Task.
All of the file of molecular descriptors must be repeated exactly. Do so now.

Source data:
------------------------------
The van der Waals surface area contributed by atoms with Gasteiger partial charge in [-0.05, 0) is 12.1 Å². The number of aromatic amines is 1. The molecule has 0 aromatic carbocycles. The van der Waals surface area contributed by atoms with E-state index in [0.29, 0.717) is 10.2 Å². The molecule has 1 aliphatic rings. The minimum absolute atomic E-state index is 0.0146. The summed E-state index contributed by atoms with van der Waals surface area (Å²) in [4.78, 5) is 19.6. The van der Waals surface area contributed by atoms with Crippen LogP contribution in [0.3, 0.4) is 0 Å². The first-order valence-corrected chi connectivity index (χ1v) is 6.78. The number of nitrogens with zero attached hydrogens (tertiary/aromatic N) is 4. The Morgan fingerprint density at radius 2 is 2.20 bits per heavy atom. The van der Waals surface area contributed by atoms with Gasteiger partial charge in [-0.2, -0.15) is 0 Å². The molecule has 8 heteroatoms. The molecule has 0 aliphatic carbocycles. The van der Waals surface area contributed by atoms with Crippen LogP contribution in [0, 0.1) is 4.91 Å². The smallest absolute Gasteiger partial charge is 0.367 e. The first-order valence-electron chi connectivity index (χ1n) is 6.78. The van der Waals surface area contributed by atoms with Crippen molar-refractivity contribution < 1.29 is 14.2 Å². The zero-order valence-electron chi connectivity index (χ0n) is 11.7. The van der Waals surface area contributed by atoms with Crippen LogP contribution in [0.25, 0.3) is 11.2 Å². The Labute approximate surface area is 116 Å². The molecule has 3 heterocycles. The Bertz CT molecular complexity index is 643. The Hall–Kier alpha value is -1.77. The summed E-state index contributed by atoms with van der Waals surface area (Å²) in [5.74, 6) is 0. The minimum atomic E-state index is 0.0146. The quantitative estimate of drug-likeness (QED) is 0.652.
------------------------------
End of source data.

The van der Waals surface area contributed by atoms with Gasteiger partial charge in [-0.05, 0) is 12.1 Å². The number of aromatic amines is 1. The molecule has 0 aromatic carbocycles. The van der Waals surface area contributed by atoms with E-state index in [0.29, 0.717) is 10.2 Å². The molecule has 1 aliphatic rings. The minimum absolute atomic E-state index is 0.0146. The summed E-state index contributed by atoms with van der Waals surface area (Å²) in [4.78, 5) is 19.6. The van der Waals surface area contributed by atoms with Crippen LogP contribution in [0.3, 0.4) is 0 Å². The first-order valence-corrected chi connectivity index (χ1v) is 6.78. The number of nitrogens with zero attached hydrogens (tertiary/aromatic N) is 4. The Morgan fingerprint density at radius 2 is 2.20 bits per heavy atom. The van der Waals surface area contributed by atoms with Gasteiger partial charge in [-0.2, -0.15) is 0 Å². The molecule has 8 heteroatoms. The molecule has 0 aliphatic carbocycles. The van der Waals surface area contributed by atoms with Crippen LogP contribution in [0, 0.1) is 4.91 Å². The smallest absolute Gasteiger partial charge is 0.367 e. The first-order valence-electron chi connectivity index (χ1n) is 6.78. The van der Waals surface area contributed by atoms with Crippen molar-refractivity contribution < 1.29 is 14.2 Å². The zero-order valence-electron chi connectivity index (χ0n) is 11.7. The van der Waals surface area contributed by atoms with Crippen LogP contribution in [0.25, 0.3) is 11.2 Å². The Labute approximate surface area is 116 Å². The molecule has 3 heterocycles. The Bertz CT molecular complexity index is 643. The Hall–Kier alpha value is -1.77. The summed E-state index contributed by atoms with van der Waals surface area (Å²) in [5.74, 6) is 0. The minimum atomic E-state index is 0.0146. The quantitative estimate of drug-likeness (QED) is 0.652.